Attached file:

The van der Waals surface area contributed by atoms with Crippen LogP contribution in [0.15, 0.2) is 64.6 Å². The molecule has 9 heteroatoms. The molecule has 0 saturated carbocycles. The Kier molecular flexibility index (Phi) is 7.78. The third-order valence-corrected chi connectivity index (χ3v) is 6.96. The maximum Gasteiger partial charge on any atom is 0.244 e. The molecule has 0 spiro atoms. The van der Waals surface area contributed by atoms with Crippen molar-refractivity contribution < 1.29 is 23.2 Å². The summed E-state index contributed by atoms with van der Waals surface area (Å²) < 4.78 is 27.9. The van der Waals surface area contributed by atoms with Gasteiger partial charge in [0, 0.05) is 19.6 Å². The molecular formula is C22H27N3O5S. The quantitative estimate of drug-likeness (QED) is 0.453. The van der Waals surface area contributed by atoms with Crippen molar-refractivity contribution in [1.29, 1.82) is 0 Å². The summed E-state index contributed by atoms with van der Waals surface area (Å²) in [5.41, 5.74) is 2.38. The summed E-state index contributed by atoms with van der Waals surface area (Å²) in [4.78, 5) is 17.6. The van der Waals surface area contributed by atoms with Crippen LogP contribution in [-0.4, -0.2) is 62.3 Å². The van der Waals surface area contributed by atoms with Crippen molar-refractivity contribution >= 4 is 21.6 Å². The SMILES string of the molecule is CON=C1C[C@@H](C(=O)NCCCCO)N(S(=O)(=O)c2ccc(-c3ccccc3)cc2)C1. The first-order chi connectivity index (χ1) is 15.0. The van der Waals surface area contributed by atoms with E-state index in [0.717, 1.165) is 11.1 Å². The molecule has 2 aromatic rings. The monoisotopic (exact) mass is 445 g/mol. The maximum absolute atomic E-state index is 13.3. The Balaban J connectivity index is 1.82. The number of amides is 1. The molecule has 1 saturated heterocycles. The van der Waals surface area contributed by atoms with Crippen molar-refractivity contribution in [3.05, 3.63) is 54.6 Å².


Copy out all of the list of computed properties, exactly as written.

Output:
The van der Waals surface area contributed by atoms with Crippen LogP contribution in [0.15, 0.2) is 64.6 Å². The molecule has 9 heteroatoms. The molecule has 0 saturated carbocycles. The Kier molecular flexibility index (Phi) is 7.78. The third-order valence-corrected chi connectivity index (χ3v) is 6.96. The maximum Gasteiger partial charge on any atom is 0.244 e. The molecule has 0 spiro atoms. The van der Waals surface area contributed by atoms with Crippen molar-refractivity contribution < 1.29 is 23.2 Å². The summed E-state index contributed by atoms with van der Waals surface area (Å²) < 4.78 is 27.9. The van der Waals surface area contributed by atoms with Gasteiger partial charge in [0, 0.05) is 19.6 Å². The molecular formula is C22H27N3O5S. The quantitative estimate of drug-likeness (QED) is 0.453. The van der Waals surface area contributed by atoms with Crippen molar-refractivity contribution in [1.29, 1.82) is 0 Å². The summed E-state index contributed by atoms with van der Waals surface area (Å²) in [5.41, 5.74) is 2.38. The summed E-state index contributed by atoms with van der Waals surface area (Å²) in [4.78, 5) is 17.6. The van der Waals surface area contributed by atoms with Crippen LogP contribution in [-0.4, -0.2) is 62.3 Å². The van der Waals surface area contributed by atoms with Crippen molar-refractivity contribution >= 4 is 21.6 Å². The SMILES string of the molecule is CON=C1C[C@@H](C(=O)NCCCCO)N(S(=O)(=O)c2ccc(-c3ccccc3)cc2)C1. The first-order chi connectivity index (χ1) is 15.0. The van der Waals surface area contributed by atoms with E-state index in [0.717, 1.165) is 11.1 Å². The molecule has 2 aromatic rings. The monoisotopic (exact) mass is 445 g/mol. The maximum absolute atomic E-state index is 13.3. The Balaban J connectivity index is 1.82. The number of amides is 1. The molecule has 1 saturated heterocycles. The van der Waals surface area contributed by atoms with Crippen molar-refractivity contribution in [3.05, 3.63) is 54.6 Å².